Monthly Archives: November 2010

Baby B: Shopping But Not As I Know It

30 weeks, four days

A cot: L127 x W68 x H101cm, conforms to BS EN 716, requires a continental size cot mattress (60 x 120cm) – check -, suitable from 0-24 months, 3-position mattress base height. Ordered online and paid for by mum.

Nappies: Boots own brand £2.99, Huggies newborn – unsure of price – but the sizes look good. Size 0 for low birth weight babies up to 3kg, Size 1 for newborns 2 to 5kgs. I pick up a packet (x24) of size 1, I’ll order a jumbo pack online later (or two) and get it delivered. Apparently newborns go through 10 to 12 nappies a day. “Get the size 0 for newborns” she says, that’s for low birth weight, I say. “How much do you think babies weigh, get the size 0”. I point out that size 0 is for ‘up to 3kg’ and size 1 is for newborns. “Get the size 0, 0 is the smallest so it’s for newborns”. I point out once again the sizes and the weight. We go on for a bit and then maybe she understands because she says nothing further.

I turned to Google and asked what I would need for a new baby and I added ‘NHS’ in the query. I then had my first official source of information: What will I need for the baby?

Nappy changing, Bathing, Sleeping, Feeding, Clothes, Getting out and about, and Also useful.

I don’t have a car so should I buy a car seat? What if the baby needs to travel by taxi or go in a friend’s car at some point? I look at car seats. I have no idea which one to choose. I settle on a Moses basket because suggests that babies outgrow them soon so you’re better off getting one second hand or borrowing one.

Cotton wool: always buy white. I pick up cotton wool balls. She comes by and replaces the balls with cotton wool pads. This is at the end of the hour long visit to Boots so I don’t say anything.

Microwave bottle sterilisers v electric bottle steriliser system all in one. ‘You don’t have a microwave’. ‘It broke recently and we’ll replace it’. ‘You don’t need it, you have no space’. ‘That’s not the point, we will get one and the microwave bottle sterilizer will be more useful’. ‘Get the electric all in one, you don’t need a microwave’. On and on and on.

I still need a baby monitor but bought a forehead, ear and room temperature thermometer. Nappy rash cream, a dressing gown and slippers for the hospital. A baby bath and a foam bath support.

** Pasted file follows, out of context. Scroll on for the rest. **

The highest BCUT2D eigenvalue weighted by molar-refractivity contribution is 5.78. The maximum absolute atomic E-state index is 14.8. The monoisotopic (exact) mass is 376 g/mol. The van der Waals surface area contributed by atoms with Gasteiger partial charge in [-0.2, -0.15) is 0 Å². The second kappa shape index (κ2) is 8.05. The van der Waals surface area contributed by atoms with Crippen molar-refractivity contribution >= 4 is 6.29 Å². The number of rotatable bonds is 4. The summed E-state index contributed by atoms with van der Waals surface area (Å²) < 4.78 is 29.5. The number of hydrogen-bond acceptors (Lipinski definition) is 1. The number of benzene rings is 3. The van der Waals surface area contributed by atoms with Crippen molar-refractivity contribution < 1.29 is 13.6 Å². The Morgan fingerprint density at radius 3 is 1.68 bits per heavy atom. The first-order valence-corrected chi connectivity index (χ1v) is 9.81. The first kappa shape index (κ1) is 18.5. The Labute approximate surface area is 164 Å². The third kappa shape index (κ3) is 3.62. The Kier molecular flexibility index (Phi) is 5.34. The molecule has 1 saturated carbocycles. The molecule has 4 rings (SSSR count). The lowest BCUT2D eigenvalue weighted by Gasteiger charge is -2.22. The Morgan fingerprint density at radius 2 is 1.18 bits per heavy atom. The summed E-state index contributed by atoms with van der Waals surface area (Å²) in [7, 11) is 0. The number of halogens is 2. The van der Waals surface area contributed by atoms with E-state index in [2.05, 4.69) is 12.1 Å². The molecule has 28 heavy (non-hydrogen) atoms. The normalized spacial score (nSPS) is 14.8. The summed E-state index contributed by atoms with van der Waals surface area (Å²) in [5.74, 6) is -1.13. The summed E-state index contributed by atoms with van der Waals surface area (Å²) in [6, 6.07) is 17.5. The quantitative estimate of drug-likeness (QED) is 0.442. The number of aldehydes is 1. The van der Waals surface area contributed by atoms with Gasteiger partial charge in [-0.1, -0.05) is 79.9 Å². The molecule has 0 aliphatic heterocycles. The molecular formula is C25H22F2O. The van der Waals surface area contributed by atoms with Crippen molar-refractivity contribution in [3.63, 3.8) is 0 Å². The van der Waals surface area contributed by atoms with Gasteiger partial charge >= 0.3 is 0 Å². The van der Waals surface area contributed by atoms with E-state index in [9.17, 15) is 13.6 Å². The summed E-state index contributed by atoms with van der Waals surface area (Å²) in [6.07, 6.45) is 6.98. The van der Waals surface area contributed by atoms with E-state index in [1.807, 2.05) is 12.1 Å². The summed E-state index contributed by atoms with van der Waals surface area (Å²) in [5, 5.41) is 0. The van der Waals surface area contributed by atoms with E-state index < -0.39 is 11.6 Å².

You should always buy a new mattress – Mothercare Spring Interior Mattress with Amicor- Cot Continental £64.99.

Also Useful list: Blunt-edged scissors or baby nail clippers. From Boots in the end, £2.49. Put them back, she says. Why? They’re blue. What difference does it make? I guess they don’t have any other colours. We’ll get them.

The baby’s probably a girl but I won’t know for sure until he or she arrives. 66 days to go, give or take a few here or there.

City of Bristol College, Mini Demonstrations

I suggested that the City of Bristol College appeared relaxed about the demonstrations. Apparently I was wrong.





Nighty Night Bristol

Nighty Night

A Good Read, from the Bristol Old Vic

After three decades of being recorded at BBC Bristol, the Radio4 show A Good Read, was moved to the Bristol Old Vic for a special edition in front of a live audience. Actually there were two programs recorded within the hour and a half. The first is broadcast tomorrow, 23 November, with host Sue MacGregor and guests Baroness Warnock and actor John Telfer talking about their favourite paperbacks.

We practised our applause. Wild but not out of control, as recommended.

Baroness Mary Warnock is an academic and JohnTelfer plays the Reverend Alan Franks in The Archers. *cue a gasp from the audience*

John Telfer is no stranger to Bristol Theatre, he studied at the Bristol Old Vic Theatre School and has appeared in more than 35 plays with the Bristol Old Vic Company.

Baroness Warnock’s choice of book was Philip Pulman’s – The Good Man Jesus and the Scoundrel Christ (Myths) about Jesus and his twin brother.

The Good Man Jesus and the Scoundrel Christ throws fresh light on who Jesus was and asks the reader questions that will continue to resonate long after the final page is turned. For, above all, this book is about how stories become stories.

John Telfer’s book was a combination of journalism and crime, If it Bleeds by Duncan Campbell a senior correspondent with the Guardian.

Britain’s best known gangster, Charlie Hook, wants to tell his life story and chooses crime reporter Laurie Lane as his reluctant ghost. But the next day Hook is dead, his blood and hair on the walls of his north London mansion. Who has killed the last of the London Godfathers? Could it be a Russian businessman with a love of Scottish poetry and something dodgy in his Hampstead garden?

Sue McGregor’s choice was Evelyn Waugh’s classic Brideshead Revisited: The Sacred and Profane Memories of Captain Charles Ryder.

A Good Read is on Radio 4 at 16:30, 23 November 2010.

Baby B: and Iron

Third trimester, 29 weeks, four days

I had some blood tests at my 28 week midwife appointment and one of them was to check my iron levels. Five days later I received a phone call informing me that they were too low and that I should contact my GP. The midwife spent the next couple of minutes telling me the kind of foods I should be eating and that orange juice should be drunk with meals to help absorb vitamin c. I wrote some of it down but took more time researching it on the internet.

The baby is having a growth spurt apparently and I’m now entitled to 200 more calories a day.

The baby needs iron to help it form red blood cells. How much extra did I need however? Apart from knowing that it was about double the ordinary intake, I wasn’t too sure. The normal levels are 12 to 15 mg and my levels were down to 8.4 from 12 in June.